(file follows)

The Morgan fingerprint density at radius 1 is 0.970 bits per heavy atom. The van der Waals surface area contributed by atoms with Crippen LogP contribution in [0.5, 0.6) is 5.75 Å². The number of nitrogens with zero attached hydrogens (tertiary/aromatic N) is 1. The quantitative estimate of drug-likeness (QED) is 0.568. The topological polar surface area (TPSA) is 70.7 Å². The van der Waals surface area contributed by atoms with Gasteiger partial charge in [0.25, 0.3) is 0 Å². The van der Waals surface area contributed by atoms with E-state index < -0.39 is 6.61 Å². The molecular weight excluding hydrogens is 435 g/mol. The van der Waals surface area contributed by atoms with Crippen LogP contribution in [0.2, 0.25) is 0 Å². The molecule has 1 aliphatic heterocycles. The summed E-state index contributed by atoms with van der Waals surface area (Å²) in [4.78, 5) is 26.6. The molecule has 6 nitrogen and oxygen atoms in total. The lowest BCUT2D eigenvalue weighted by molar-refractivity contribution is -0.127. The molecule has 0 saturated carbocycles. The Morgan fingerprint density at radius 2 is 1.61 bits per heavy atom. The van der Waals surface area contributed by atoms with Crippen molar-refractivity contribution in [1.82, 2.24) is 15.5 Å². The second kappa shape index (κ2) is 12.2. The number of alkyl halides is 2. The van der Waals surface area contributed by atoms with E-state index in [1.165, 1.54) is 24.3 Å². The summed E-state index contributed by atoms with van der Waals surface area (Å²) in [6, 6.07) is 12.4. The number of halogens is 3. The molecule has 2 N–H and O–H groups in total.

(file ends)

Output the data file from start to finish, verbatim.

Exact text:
The Morgan fingerprint density at radius 1 is 0.970 bits per heavy atom. The van der Waals surface area contributed by atoms with Crippen LogP contribution in [0.5, 0.6) is 5.75 Å². The number of nitrogens with zero attached hydrogens (tertiary/aromatic N) is 1. The quantitative estimate of drug-likeness (QED) is 0.568. The topological polar surface area (TPSA) is 70.7 Å². The van der Waals surface area contributed by atoms with Gasteiger partial charge in [0.25, 0.3) is 0 Å². The van der Waals surface area contributed by atoms with E-state index < -0.39 is 6.61 Å². The molecular weight excluding hydrogens is 435 g/mol. The van der Waals surface area contributed by atoms with Crippen LogP contribution in [0.2, 0.25) is 0 Å². The molecule has 1 aliphatic heterocycles. The summed E-state index contributed by atoms with van der Waals surface area (Å²) in [4.78, 5) is 26.6. The molecule has 6 nitrogen and oxygen atoms in total. The lowest BCUT2D eigenvalue weighted by molar-refractivity contribution is -0.127. The molecule has 0 saturated carbocycles. The Morgan fingerprint density at radius 2 is 1.61 bits per heavy atom. The van der Waals surface area contributed by atoms with Crippen molar-refractivity contribution in [1.82, 2.24) is 15.5 Å². The second kappa shape index (κ2) is 12.2. The number of alkyl halides is 2. The van der Waals surface area contributed by atoms with E-state index in [1.165, 1.54) is 24.3 Å². The summed E-state index contributed by atoms with van der Waals surface area (Å²) in [6, 6.07) is 12.4. The number of halogens is 3. The molecule has 2 N–H and O–H groups in total.